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Pair of cats still waiting for forever home after six years in Denver shelter

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Pair of cats still waiting for forever home after six years in Denver shelter

DENVER — A pair of homeless cats is still looking for their forever home after living at a Denver shelter for the past six years.

Inside MaxFund Animal Adoption Center, there are two main rooms full of social, healthy adoptable cats. There is a room full of kittens up for adoption. Then, there are small rooms in the back with cats that are harder to adopt.

Some of the cats are feral, some have behavioral issues and some are shy.

“These rooms are just a lot of times overlooked because…the labels on the rooms scare people off a little bit,” volunteer Jill Osborne told FOX31.

One of the rooms has a slightly tattered, printed sign with pictures of two cats: Banksy and Squeakers.

“Oh my god, those cats are so special,” Maxfund vet tech Sonya Baigildin said.

They are both extremely friendly, curious and playful. Jill says Squeakers is “a total lap cat when she’s in the mood” while Banksy “just likes to observe” when he’s not busy playing with toys.

Missing Attachment
Missing Attachment
Missing Attachment
Missing Attachment
Missing Attachment
Missing Attachment

Banksy and Squeakers both have short black fur. While they are not siblings, they are best friends. And, like every homeless animal in the shelter, their backstories are heartbreaking.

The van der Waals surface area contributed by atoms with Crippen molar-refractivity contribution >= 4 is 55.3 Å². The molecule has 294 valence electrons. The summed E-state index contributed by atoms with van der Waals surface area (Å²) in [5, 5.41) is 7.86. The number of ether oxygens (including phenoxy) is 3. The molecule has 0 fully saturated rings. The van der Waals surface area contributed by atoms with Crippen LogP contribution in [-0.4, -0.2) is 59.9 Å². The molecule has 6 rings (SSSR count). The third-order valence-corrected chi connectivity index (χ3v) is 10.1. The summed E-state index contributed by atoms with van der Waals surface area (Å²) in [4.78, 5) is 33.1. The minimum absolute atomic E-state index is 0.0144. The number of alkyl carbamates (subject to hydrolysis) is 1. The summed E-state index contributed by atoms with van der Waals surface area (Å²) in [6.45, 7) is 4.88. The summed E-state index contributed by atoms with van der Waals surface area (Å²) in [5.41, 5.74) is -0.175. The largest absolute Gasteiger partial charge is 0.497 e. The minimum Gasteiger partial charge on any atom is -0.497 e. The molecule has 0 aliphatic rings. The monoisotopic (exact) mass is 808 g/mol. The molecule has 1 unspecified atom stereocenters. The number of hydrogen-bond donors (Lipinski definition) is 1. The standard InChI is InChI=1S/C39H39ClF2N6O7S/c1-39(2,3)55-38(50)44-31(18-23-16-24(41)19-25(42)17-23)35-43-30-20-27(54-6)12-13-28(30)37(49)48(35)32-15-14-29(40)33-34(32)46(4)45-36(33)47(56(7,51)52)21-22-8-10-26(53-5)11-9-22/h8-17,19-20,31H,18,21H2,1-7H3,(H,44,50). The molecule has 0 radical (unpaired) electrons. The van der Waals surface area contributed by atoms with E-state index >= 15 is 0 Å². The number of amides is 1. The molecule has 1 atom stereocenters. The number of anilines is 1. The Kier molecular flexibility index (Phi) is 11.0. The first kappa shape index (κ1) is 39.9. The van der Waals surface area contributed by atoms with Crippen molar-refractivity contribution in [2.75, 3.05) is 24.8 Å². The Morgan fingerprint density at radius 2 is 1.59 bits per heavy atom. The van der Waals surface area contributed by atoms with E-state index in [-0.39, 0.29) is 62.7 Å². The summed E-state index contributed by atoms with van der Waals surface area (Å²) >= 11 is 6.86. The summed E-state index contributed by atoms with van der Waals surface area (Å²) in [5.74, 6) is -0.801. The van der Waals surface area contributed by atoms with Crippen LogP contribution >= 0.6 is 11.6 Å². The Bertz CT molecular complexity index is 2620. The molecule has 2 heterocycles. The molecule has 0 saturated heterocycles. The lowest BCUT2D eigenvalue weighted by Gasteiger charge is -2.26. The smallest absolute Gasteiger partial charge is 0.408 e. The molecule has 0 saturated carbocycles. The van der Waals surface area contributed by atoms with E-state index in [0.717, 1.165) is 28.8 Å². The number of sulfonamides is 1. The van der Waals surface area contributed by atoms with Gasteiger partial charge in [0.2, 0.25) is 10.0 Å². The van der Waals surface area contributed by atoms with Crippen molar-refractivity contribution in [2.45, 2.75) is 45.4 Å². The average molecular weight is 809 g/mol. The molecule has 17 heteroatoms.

“Banksy was actually four to five weeks old and he was dropped off on the side of the highway by somebody,” Sonya said.

He was brought to the shelter by a good Samaritan. Squeakers came to the shelter the same month. She was relinquished by her owners as a kitten.

That was back in June 2014. Neither cat has left the shelter since, aside from a ten-day foster during the 2019 Christmas holiday.

They have been living together in a room the size of a closet for six years.

“They’re loving cats and it’s heartbreaking to see them here for six years,” Sonya said. “They’re just here because nobody wants them.”

Maxfund is a “no kill” shelter. Banksy and Squeakers can stay there as long as they need to.

“We provide the best care that we can for them but, of course, it’s with a heavy heart because we see everybody come and go. They see other cats come and go and they’re still here. And it’s just not fair because it’s no fault of their own,” Sonya said. “They didn’t do anything wrong.”

Banksy and Squeakers both suffer from a similar injury to their spine called “cauda equina”. In Banksy, it causes incontinence, meaning he can’t always get to the litter box in time. For Squeakers, the injury causes her to leak urine when she begins to relax. She also suffers from chronic diarrhea, but she has been able to manage it with a special diet.

“The little accidents that they do have, it’s no big deal,” Jill said.

The pair have become a favorite among the Maxfund volunteers.

“I guess they’re kind of a constant for me. Because with Maxfund there is so much turnover that I get attached to a cat and then the cat gets adopted,” Jill said.

She never has to worry about that with Banksy and Squeakers. Every day she comes to volunteer, she knows they will be there because no one has ever given them a chance.

“They’re still very young and have a lot of life left in them,” she said.

According to Sonya, the cats have no behavioral issues. They love people. They love other cats. And they would love a home too.

“They deserve a better life than a shelter,” she said.

Since they have grown up together, Banksy and Squeakers are considered a bonded pair and would like to go to a home together.

The ideal family would have a room without carpet where the cats could sleep at night and when the owner is out of the house. An owner can consider using feline diapers to help prevent accidents as well.

This content was originally published here.

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